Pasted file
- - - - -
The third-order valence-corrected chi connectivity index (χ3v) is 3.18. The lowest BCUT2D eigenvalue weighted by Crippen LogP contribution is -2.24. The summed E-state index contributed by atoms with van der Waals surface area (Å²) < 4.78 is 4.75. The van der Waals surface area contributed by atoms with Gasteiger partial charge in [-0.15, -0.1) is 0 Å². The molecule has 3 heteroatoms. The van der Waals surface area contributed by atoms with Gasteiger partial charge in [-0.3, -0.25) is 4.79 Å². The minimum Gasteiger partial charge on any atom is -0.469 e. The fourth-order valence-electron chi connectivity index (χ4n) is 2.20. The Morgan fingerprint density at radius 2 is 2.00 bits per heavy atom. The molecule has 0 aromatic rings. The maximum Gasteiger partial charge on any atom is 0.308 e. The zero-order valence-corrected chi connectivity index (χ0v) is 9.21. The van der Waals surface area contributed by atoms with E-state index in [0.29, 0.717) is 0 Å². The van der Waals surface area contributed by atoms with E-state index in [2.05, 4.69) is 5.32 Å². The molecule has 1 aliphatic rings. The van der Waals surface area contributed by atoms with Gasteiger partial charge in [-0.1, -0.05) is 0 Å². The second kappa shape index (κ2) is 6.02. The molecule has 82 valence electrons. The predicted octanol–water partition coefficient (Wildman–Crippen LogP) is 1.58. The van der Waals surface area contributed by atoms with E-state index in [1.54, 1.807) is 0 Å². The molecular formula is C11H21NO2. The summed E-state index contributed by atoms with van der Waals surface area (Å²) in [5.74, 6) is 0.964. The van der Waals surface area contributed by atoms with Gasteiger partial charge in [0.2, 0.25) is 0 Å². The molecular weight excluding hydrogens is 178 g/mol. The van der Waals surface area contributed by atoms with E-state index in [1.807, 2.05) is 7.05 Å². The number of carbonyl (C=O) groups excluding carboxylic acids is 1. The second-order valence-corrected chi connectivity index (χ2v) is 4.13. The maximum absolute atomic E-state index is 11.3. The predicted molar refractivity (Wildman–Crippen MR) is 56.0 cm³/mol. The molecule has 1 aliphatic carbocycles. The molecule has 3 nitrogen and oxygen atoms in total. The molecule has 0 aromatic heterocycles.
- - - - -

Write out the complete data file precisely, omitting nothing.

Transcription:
The third-order valence-corrected chi connectivity index (χ3v) is 3.18. The lowest BCUT2D eigenvalue weighted by Crippen LogP contribution is -2.24. The summed E-state index contributed by atoms with van der Waals surface area (Å²) < 4.78 is 4.75. The van der Waals surface area contributed by atoms with Gasteiger partial charge in [-0.15, -0.1) is 0 Å². The molecule has 3 heteroatoms. The van der Waals surface area contributed by atoms with Gasteiger partial charge in [-0.3, -0.25) is 4.79 Å². The minimum Gasteiger partial charge on any atom is -0.469 e. The fourth-order valence-electron chi connectivity index (χ4n) is 2.20. The Morgan fingerprint density at radius 2 is 2.00 bits per heavy atom. The molecule has 0 aromatic rings. The maximum Gasteiger partial charge on any atom is 0.308 e. The zero-order valence-corrected chi connectivity index (χ0v) is 9.21. The van der Waals surface area contributed by atoms with E-state index in [0.29, 0.717) is 0 Å². The van der Waals surface area contributed by atoms with E-state index in [2.05, 4.69) is 5.32 Å². The molecule has 1 aliphatic rings. The van der Waals surface area contributed by atoms with Gasteiger partial charge in [-0.1, -0.05) is 0 Å². The second kappa shape index (κ2) is 6.02. The molecule has 82 valence electrons. The predicted octanol–water partition coefficient (Wildman–Crippen LogP) is 1.58. The van der Waals surface area contributed by atoms with E-state index in [1.54, 1.807) is 0 Å². The molecular formula is C11H21NO2. The summed E-state index contributed by atoms with van der Waals surface area (Å²) in [5.74, 6) is 0.964. The van der Waals surface area contributed by atoms with Gasteiger partial charge in [0.2, 0.25) is 0 Å². The molecular weight excluding hydrogens is 178 g/mol. The van der Waals surface area contributed by atoms with E-state index in [1.807, 2.05) is 7.05 Å². The number of carbonyl (C=O) groups excluding carboxylic acids is 1. The second-order valence-corrected chi connectivity index (χ2v) is 4.13. The maximum absolute atomic E-state index is 11.3. The predicted molar refractivity (Wildman–Crippen MR) is 56.0 cm³/mol. The molecule has 1 aliphatic carbocycles. The molecule has 3 nitrogen and oxygen atoms in total. The molecule has 0 aromatic heterocycles.